Where is the best place to get accurate info?

    1) Check the package. If there are calories listed on the package, that's what I go with.

    2) When you do a search, make sure you've got the right brand. Woolworth's store brand of pumpkin soup might be different from LaZuppa's brand of pumpkin soup.

    3) When you do a search, type your country in beside the name of the product. This is especially important for chain restaurants where Australian food tends to be slightly lower in calories than US. But there's also a difference between UK food and Australian food. Choose the one from your country.

    4) Check serving sizes. I've corrected several of these but keep coming across them. For example, Ainsley Harriott couscous ... love it! I get a small packet, add veggies, and voila, that's lunch. Except that the "small packet" which I easily consume in one sitting is actually 2 servings not 1. And when I went to log it the first time, someone else thought it was only one serving too and logged it as such.
    http://www.ainsley-harriott.com/products/ranges/cous-cous/34/moroccan-medley-cous-cous-

    5) Double-check with Nutrition Data or other sites from your country. Keep in mind that what you are buying in your country could well be different from a similar item in another country. Probably not fresh fruit and veg, they should be the same, but anything packed or processed or whatever.

    6) And I use grams as my weight measurement whenever possible because that's how I weigh my food.


  • knelson095
    knelson095 Posts: 254 Member
    edited April 2016
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    Definitely double check. While making a recipe I typed in 'chicken breast, boneless, skinless, raw' today and the first one up was a per gram entry and for 852 grams it said something like ~350 calories...it's actually more like 900...

    ETA: it's now showing a more proper one first, but the phone app has been pretty inconsistent lately.
  • Francl27
    Francl27 Posts: 26,371 Member
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    For sashimi tuna it will never be accurate anyway, unless you're home and can weigh your piece of tuna, then you can use the 'tuna raw usda' entries.

    Otherwise, you just eyeball it and use an average entry.
  • chunky_pinup
    chunky_pinup Posts: 758 Member
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    rawley69 wrote: »
    zyxst wrote: »
    I'd go with the packet info, the USDA database, and/or Self Nutrition Data. I never trust anything in MFP database unless it's something I put in myself.

    This. For the longest time I couldn't figure out how my side salad I eat with lunch was causing me to go over my fat macros until I realized the tomato entry I'd been using had 9 grams of fat for 1 ounce! Always verify entries with USDA, or the product packaging.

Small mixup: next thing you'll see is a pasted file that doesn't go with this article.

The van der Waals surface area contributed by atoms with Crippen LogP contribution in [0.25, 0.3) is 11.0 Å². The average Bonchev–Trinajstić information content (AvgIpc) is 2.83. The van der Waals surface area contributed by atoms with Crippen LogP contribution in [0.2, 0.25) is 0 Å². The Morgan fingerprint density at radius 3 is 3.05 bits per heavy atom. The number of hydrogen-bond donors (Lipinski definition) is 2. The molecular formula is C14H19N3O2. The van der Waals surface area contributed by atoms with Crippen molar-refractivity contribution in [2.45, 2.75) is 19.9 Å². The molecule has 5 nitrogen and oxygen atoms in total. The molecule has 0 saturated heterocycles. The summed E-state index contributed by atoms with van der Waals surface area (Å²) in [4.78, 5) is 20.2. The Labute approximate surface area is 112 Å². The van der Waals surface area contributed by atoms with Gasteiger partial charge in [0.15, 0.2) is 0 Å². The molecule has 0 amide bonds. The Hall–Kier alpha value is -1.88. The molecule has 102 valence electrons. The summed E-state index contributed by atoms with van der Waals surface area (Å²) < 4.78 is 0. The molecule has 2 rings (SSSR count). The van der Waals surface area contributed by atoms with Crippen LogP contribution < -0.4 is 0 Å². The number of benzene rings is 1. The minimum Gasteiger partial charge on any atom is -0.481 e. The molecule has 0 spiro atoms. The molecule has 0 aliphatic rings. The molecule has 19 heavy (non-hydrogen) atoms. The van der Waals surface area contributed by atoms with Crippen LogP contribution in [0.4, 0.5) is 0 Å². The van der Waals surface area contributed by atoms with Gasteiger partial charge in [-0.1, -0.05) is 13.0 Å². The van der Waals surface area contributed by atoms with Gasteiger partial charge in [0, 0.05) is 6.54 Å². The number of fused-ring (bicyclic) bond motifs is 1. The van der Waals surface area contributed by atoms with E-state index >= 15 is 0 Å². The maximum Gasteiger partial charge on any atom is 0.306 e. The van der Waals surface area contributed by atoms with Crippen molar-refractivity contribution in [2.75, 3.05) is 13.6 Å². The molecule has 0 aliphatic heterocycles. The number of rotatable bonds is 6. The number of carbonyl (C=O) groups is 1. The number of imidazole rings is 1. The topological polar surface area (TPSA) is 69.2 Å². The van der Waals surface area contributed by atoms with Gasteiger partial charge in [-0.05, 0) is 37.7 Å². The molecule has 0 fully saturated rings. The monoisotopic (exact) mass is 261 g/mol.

HAhaha, that's more fat than an avocado! Hell, that's almost as much as your average slice of bacon.

    lol...yeah. I was getting pretty frustrated because I couldn't for the life of me figure out how my macros were getting so out of whack every day! I didn't even think to look at the nutritional value of the veggies I was putting in when I was trying to figure out where it all was coming from...until I realized the insanely high number for the 3 ounces of tomatoes I'd put on my salad! Oye! Definitely felt like a fool when I figured it out, haha!
  • mom2wessarah
    mom2wessarah Posts: 72 Member
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    Thank you for all the information. Glad to find out about the USDA site. I was actually at a restaurant and had the sashimi tuna salad (just the tuna and some avocado). I knew I was going to have that for lunch, I always check menus before going, so I brought along a paper plate and my food scale!

    There was another post about how the poster is embarrassed to weigh food (in her own kitchen!) in front of her boyfriend. I didn't care. I took the tuna, weighed it, then the avocado and weighed it! Right there at the table in the restaurant!

    Thanks again for all the comments.
  • rileysowner
    rileysowner Posts: 8,234 Member
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    Prepared stuff from the nutrition label as there are regional differences and manufacturers will change recipes from time to time leading to differences in the database.
  • Seffell
    Seffell Posts: 2,222 Member
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    I trust what is printed on the package. I use the MFP items in the database but after I compare them with the package. In most cases I can easily find the item with the correct values already entered. I usually scan the barcode to find an item.
  • abatonfan
    abatonfan Posts: 1,120 Member
    edited April 2016
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    1. The package label itself or the website for that place (if it's fast food or restaurant food)
    2. The USDA (if it's something like raw/cooked meat, vegetables/fruit, super generic individual ingredients)
    3. CalorieKing or nutrition info from other restaurants (when I need to WAG something completely unique to me and I cannot break it down into individual components -like a dish from a local Chinese restaurant where I don't 100% know what ingredients were added to the sauce)

    I can't simply trust the MFP database. I've kicked myself in the butt too many times treating wicked high and low blood sugars because I was stupid and believed the entry within MFP was accurate (especially when how much insulin I take for a meal is dependent on how many carbs I consume). Part of me is so passive-aggressive (probably more aggressive -especially when I'm hangry and can't eat until I get my carb counts) that I want to strangle the people who clog up the database with horrible entries (like those people who input potato chips at 60kcal, 0g of carbs, 20g of fat, and 15g protein or some other nonsense... or those who don't put in any macros and only have the calories listed)